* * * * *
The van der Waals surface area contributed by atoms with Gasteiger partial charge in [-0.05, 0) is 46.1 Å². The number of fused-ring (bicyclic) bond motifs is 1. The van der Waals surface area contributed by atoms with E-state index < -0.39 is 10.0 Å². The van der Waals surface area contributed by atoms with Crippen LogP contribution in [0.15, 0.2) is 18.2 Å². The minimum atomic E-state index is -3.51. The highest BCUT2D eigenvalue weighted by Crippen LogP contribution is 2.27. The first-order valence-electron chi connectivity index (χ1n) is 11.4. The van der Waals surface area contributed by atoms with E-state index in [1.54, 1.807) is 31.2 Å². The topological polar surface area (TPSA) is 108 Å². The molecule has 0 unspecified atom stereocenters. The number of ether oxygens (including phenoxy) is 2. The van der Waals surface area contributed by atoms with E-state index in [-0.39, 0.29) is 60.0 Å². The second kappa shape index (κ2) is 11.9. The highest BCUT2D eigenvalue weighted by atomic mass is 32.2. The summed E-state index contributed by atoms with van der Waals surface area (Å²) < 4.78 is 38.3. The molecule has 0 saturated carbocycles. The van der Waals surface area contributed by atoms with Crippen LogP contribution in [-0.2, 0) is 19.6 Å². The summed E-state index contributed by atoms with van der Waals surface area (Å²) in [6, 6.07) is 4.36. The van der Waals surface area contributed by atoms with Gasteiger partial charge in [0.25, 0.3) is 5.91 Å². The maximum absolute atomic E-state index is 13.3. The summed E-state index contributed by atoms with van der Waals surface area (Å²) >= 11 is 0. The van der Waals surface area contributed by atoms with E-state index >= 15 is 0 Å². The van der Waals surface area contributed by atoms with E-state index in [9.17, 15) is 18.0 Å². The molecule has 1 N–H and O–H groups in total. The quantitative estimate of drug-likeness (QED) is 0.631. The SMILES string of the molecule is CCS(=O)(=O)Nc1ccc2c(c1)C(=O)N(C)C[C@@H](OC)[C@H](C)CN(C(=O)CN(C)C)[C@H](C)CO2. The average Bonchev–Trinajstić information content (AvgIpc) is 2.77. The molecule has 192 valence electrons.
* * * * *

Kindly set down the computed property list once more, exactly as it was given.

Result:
The van der Waals surface area contributed by atoms with Gasteiger partial charge in [-0.05, 0) is 46.1 Å². The number of fused-ring (bicyclic) bond motifs is 1. The van der Waals surface area contributed by atoms with E-state index < -0.39 is 10.0 Å². The van der Waals surface area contributed by atoms with Crippen LogP contribution in [0.15, 0.2) is 18.2 Å². The minimum atomic E-state index is -3.51. The highest BCUT2D eigenvalue weighted by Crippen LogP contribution is 2.27. The first-order valence-electron chi connectivity index (χ1n) is 11.4. The van der Waals surface area contributed by atoms with E-state index in [1.54, 1.807) is 31.2 Å². The topological polar surface area (TPSA) is 108 Å². The molecule has 0 unspecified atom stereocenters. The number of ether oxygens (including phenoxy) is 2. The van der Waals surface area contributed by atoms with E-state index in [-0.39, 0.29) is 60.0 Å². The second kappa shape index (κ2) is 11.9. The highest BCUT2D eigenvalue weighted by atomic mass is 32.2. The summed E-state index contributed by atoms with van der Waals surface area (Å²) < 4.78 is 38.3. The molecule has 0 saturated carbocycles. The van der Waals surface area contributed by atoms with Crippen LogP contribution in [-0.2, 0) is 19.6 Å². The summed E-state index contributed by atoms with van der Waals surface area (Å²) in [6, 6.07) is 4.36. The van der Waals surface area contributed by atoms with Gasteiger partial charge in [0.25, 0.3) is 5.91 Å². The maximum absolute atomic E-state index is 13.3. The summed E-state index contributed by atoms with van der Waals surface area (Å²) >= 11 is 0. The van der Waals surface area contributed by atoms with E-state index >= 15 is 0 Å². The van der Waals surface area contributed by atoms with E-state index in [9.17, 15) is 18.0 Å². The molecule has 1 N–H and O–H groups in total. The quantitative estimate of drug-likeness (QED) is 0.631. The SMILES string of the molecule is CCS(=O)(=O)Nc1ccc2c(c1)C(=O)N(C)C[C@@H](OC)[C@H](C)CN(C(=O)CN(C)C)[C@H](C)CO2. The average Bonchev–Trinajstić information content (AvgIpc) is 2.77. The molecule has 192 valence electrons.